Figure 2.

Comparison of organizational theory and the Bayreuth Productivity Analysis

To select and define the dimensions and items, the method of ongoing deliberative participation was applied (Alkire, 2007). Current values held by people were identified and prioritized through group discussion and participatory analysis. Decision makers in the working session chose which dimensions and items to include on the questionnaires, keeping in mind that (Vogt et al., 2004; Nassar-McMillan and Borders, 2002) they must be valid for all acute care hospitals and relevant for the questionnaire supervisors as well as respondents. The participatory selection process had the advantage of allowing problems to be discussed in depth and directly with other decision makers on different levels and in relation to affected groups of people. As a result of the group discussions, appropriate dimensions and item sets for each dimension were identified. The aim behind creating dimensions was the documentation of dimensions for the purpose of determining the holistic productivity in an organization.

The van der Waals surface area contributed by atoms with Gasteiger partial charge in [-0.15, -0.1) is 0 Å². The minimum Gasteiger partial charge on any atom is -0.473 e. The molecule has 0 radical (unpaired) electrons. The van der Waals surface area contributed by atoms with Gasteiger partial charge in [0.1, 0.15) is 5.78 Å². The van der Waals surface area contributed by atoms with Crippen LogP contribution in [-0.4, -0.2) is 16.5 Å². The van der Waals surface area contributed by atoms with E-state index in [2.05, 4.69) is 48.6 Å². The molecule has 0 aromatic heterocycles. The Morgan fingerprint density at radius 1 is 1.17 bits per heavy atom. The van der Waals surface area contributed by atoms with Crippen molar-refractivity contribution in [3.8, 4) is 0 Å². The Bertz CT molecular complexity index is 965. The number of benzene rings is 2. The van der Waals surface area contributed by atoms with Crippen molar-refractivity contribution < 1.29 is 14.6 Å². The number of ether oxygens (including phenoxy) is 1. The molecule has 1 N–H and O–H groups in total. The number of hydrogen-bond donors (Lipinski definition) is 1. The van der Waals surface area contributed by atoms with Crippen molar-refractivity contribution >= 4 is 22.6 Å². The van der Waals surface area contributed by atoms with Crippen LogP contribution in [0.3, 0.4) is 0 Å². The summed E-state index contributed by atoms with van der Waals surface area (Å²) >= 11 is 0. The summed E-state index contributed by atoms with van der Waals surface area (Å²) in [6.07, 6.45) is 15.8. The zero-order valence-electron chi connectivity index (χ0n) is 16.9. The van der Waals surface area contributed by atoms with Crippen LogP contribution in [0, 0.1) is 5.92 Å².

• Step 1:Formulating and checking items

To generate items for the various dimensions, we first discussed and compiled at the working session potential items including those found during our literature review. Then, we developed a questionnaire to assess the selected items for the main questionnaires. In two emails, we asked the people attending the working session to validate these items and assess their significance for SP in hospitals on a 5-point Likert scale (no significance, low significance, medium significance, high level of significance and a very high level of significance). Items with no significance to medium significance were excluded and replaced. Finally, they were asked to provide new and potentially meaningful items and to formulate them in a way that was comprehensible for each group of questionnaire respondents. Items had to be generated for the same dimension from the perspective of both target populations and formulated as recommendations for action in order to uncover ways to boost productivity. We selected conventional items describing one dimension as a single aspect and as holistically as possible in connection with the other items. Among the compiled items, there were many for which no productivity or service relevance could be seen. Ultimately, no item was taken directly as it was found in the literature.